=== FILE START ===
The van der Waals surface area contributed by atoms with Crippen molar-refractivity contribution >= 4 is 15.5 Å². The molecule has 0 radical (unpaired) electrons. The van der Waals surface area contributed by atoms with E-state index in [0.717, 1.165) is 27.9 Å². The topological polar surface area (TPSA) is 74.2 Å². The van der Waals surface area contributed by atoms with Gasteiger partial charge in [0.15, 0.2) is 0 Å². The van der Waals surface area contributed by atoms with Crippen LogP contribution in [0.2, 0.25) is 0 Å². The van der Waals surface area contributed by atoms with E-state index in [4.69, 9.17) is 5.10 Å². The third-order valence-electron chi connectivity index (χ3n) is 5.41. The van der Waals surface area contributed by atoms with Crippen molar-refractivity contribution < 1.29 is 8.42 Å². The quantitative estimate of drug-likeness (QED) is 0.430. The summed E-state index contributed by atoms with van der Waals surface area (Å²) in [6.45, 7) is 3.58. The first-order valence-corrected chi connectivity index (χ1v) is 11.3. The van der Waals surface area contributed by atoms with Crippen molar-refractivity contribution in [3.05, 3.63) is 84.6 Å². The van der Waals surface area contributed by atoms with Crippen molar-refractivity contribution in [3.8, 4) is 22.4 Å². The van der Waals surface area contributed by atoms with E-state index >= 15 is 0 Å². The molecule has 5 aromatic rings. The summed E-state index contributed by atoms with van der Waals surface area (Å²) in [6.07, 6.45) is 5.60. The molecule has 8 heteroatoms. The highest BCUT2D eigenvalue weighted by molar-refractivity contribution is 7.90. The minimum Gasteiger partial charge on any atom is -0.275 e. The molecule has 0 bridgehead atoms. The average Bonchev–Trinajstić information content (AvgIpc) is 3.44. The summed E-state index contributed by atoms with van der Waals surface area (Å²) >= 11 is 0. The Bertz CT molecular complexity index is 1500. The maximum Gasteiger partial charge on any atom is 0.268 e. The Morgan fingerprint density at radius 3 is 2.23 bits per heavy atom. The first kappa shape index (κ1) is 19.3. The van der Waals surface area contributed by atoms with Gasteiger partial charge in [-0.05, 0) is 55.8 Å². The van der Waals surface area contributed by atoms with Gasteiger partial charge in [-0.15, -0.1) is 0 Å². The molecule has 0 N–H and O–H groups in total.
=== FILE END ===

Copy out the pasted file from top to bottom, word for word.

The van der Waals surface area contributed by atoms with Crippen molar-refractivity contribution >= 4 is 15.5 Å². The molecule has 0 radical (unpaired) electrons. The van der Waals surface area contributed by atoms with E-state index in [0.717, 1.165) is 27.9 Å². The topological polar surface area (TPSA) is 74.2 Å². The van der Waals surface area contributed by atoms with Gasteiger partial charge in [0.15, 0.2) is 0 Å². The van der Waals surface area contributed by atoms with Crippen LogP contribution in [0.2, 0.25) is 0 Å². The van der Waals surface area contributed by atoms with E-state index in [4.69, 9.17) is 5.10 Å². The third-order valence-electron chi connectivity index (χ3n) is 5.41. The van der Waals surface area contributed by atoms with Crippen molar-refractivity contribution < 1.29 is 8.42 Å². The quantitative estimate of drug-likeness (QED) is 0.430. The summed E-state index contributed by atoms with van der Waals surface area (Å²) in [6.45, 7) is 3.58. The first-order valence-corrected chi connectivity index (χ1v) is 11.3. The van der Waals surface area contributed by atoms with Crippen molar-refractivity contribution in [3.05, 3.63) is 84.6 Å². The van der Waals surface area contributed by atoms with Crippen molar-refractivity contribution in [3.8, 4) is 22.4 Å². The van der Waals surface area contributed by atoms with E-state index >= 15 is 0 Å². The molecule has 5 aromatic rings. The summed E-state index contributed by atoms with van der Waals surface area (Å²) in [6.07, 6.45) is 5.60. The molecule has 8 heteroatoms. The highest BCUT2D eigenvalue weighted by molar-refractivity contribution is 7.90. The minimum Gasteiger partial charge on any atom is -0.275 e. The molecule has 0 bridgehead atoms. The average Bonchev–Trinajstić information content (AvgIpc) is 3.44. The summed E-state index contributed by atoms with van der Waals surface area (Å²) >= 11 is 0. The Bertz CT molecular complexity index is 1500. The maximum Gasteiger partial charge on any atom is 0.268 e. The Morgan fingerprint density at radius 3 is 2.23 bits per heavy atom. The first kappa shape index (κ1) is 19.3. The van der Waals surface area contributed by atoms with Gasteiger partial charge in [-0.05, 0) is 55.8 Å². The van der Waals surface area contributed by atoms with Gasteiger partial charge in [-0.15, -0.1) is 0 Å². The molecule has 0 N–H and O–H groups in total.